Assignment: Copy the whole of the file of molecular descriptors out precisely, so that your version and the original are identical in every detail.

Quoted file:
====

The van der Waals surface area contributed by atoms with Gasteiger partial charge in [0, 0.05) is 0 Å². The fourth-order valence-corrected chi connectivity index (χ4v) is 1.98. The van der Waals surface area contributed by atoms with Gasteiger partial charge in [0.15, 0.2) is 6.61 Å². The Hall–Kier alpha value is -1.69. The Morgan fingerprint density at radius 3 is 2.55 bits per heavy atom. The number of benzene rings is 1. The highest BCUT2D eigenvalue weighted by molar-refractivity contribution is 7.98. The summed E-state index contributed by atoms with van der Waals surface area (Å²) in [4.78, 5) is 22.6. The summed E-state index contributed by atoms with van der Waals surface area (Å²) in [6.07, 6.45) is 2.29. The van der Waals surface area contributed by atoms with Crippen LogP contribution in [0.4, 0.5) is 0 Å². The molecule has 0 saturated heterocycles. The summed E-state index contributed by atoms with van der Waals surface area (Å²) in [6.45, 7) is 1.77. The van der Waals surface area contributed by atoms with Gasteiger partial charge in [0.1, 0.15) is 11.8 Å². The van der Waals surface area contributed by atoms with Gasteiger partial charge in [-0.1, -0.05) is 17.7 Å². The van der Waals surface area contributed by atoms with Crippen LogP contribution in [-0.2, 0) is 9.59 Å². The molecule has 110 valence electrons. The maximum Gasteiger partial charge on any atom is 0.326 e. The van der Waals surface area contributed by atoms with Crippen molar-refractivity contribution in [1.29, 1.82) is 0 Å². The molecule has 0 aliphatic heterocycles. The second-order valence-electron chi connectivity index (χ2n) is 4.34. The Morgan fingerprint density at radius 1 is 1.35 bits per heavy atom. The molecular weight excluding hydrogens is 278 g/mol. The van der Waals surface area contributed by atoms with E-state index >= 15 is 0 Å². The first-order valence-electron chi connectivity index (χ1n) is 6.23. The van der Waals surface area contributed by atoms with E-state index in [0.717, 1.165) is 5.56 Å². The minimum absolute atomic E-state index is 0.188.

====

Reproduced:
The van der Waals surface area contributed by atoms with Gasteiger partial charge in [0, 0.05) is 0 Å². The fourth-order valence-corrected chi connectivity index (χ4v) is 1.98. The van der Waals surface area contributed by atoms with Gasteiger partial charge in [0.15, 0.2) is 6.61 Å². The Hall–Kier alpha value is -1.69. The Morgan fingerprint density at radius 3 is 2.55 bits per heavy atom. The number of benzene rings is 1. The highest BCUT2D eigenvalue weighted by molar-refractivity contribution is 7.98. The summed E-state index contributed by atoms with van der Waals surface area (Å²) in [4.78, 5) is 22.6. The summed E-state index contributed by atoms with van der Waals surface area (Å²) in [6.07, 6.45) is 2.29. The van der Waals surface area contributed by atoms with Crippen LogP contribution in [0.4, 0.5) is 0 Å². The molecule has 0 saturated heterocycles. The summed E-state index contributed by atoms with van der Waals surface area (Å²) in [6.45, 7) is 1.77. The van der Waals surface area contributed by atoms with Gasteiger partial charge in [0.1, 0.15) is 11.8 Å². The van der Waals surface area contributed by atoms with Gasteiger partial charge in [-0.1, -0.05) is 17.7 Å². The van der Waals surface area contributed by atoms with Crippen LogP contribution in [-0.2, 0) is 9.59 Å². The molecule has 110 valence electrons. The maximum Gasteiger partial charge on any atom is 0.326 e. The van der Waals surface area contributed by atoms with Crippen molar-refractivity contribution in [1.29, 1.82) is 0 Å². The molecule has 0 aliphatic heterocycles. The second-order valence-electron chi connectivity index (χ2n) is 4.34. The Morgan fingerprint density at radius 1 is 1.35 bits per heavy atom. The molecular weight excluding hydrogens is 278 g/mol. The van der Waals surface area contributed by atoms with E-state index >= 15 is 0 Å². The first-order valence-electron chi connectivity index (χ1n) is 6.23. The van der Waals surface area contributed by atoms with E-state index in [0.717, 1.165) is 5.56 Å². The minimum absolute atomic E-state index is 0.188.